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Midlife Romeos in a buyer's market

By: Bettina Arndt (view speaker details)

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Bettina Arndt
Midlife single men are having their moment in the sun. They may have started their adult lives desperate and dateless, longing for attention from young women who never gave them a second glance. But unpartnered graying men are often surprised by their newfound popularity. A buoyant buyer's market awaits the older man seeking a mate.

His time has come - for a variety of reasons. Due to more people remaining unmarried and an upsurge in midlife divorce, there are more older singles than ever before. Unpartnered women outnumber men in every age group over thirty, by a solid 68,000 for singles in their fifties, according to 2006 Census data. But most importantly, older men everywhere now have access to these well-stocked dating pools. Internet dating has changed everything. Older singles no longer find themselves isolated, dependent on work contacts or friends for prospective dates. Internet dating has led to a huge slice of the very large numbers of older singles – perhaps up to a third - actively putting themselves on the market. And that means ripe pickings for older men, while midlife women come to terms with their dramatic loss in dating power.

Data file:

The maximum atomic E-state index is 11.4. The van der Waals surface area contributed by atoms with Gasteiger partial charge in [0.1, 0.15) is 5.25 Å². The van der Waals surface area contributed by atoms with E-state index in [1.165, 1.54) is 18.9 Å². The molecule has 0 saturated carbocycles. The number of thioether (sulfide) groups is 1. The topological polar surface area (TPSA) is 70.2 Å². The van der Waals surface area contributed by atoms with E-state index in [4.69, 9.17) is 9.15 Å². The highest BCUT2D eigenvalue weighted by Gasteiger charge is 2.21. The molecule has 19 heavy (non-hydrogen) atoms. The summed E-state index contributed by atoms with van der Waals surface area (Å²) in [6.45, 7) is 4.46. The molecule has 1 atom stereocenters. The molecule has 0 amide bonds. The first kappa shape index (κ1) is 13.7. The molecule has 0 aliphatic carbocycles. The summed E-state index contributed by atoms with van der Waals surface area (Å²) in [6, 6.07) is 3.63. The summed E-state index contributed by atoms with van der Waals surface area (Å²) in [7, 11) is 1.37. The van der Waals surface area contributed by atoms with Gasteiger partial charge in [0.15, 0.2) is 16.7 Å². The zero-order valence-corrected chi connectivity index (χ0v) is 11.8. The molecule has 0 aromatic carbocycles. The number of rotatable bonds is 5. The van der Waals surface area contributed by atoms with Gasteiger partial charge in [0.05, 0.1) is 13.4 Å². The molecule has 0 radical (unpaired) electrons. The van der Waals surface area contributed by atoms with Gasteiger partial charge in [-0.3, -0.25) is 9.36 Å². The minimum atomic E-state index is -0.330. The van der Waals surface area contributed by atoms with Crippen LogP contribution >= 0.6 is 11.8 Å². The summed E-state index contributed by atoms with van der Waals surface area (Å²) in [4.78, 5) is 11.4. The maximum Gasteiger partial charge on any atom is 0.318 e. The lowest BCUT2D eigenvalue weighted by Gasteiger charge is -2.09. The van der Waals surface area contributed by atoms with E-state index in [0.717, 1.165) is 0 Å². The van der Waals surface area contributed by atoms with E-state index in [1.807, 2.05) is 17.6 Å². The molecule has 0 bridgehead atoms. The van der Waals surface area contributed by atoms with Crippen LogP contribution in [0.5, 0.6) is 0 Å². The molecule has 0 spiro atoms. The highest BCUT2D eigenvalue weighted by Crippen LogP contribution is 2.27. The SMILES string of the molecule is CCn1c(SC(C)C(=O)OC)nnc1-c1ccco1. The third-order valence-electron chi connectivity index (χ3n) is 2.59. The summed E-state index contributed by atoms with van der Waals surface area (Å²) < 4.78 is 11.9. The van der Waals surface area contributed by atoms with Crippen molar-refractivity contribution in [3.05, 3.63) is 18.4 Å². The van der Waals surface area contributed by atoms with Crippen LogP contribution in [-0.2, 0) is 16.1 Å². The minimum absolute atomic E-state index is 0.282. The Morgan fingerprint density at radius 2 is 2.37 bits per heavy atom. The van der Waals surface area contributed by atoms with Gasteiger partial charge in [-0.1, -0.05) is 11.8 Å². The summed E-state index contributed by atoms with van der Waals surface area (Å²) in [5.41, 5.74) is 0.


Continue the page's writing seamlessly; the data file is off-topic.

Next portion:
"Keep meaning to spend a year with Proust, but who doesn't?" This cheeky cultural enticement graced the internet dating profile of a 65 year old financial adviser and part-time university maths tutor seeking a "cultivated, warm, wise and feisty woman who loves life." He attracted an astonishing 85 responses in the first hour his profile was on line.

"I was overwhelmed, almost embarrassed, by the response from women who, seemingly, were prepared to go to any lengths for an 'audience.' The whole experience was incredibly flattering, intoxicating and empowering," says a fifty five year old ex-journalist who was flooded with responses during the three weeks he tried internet dating.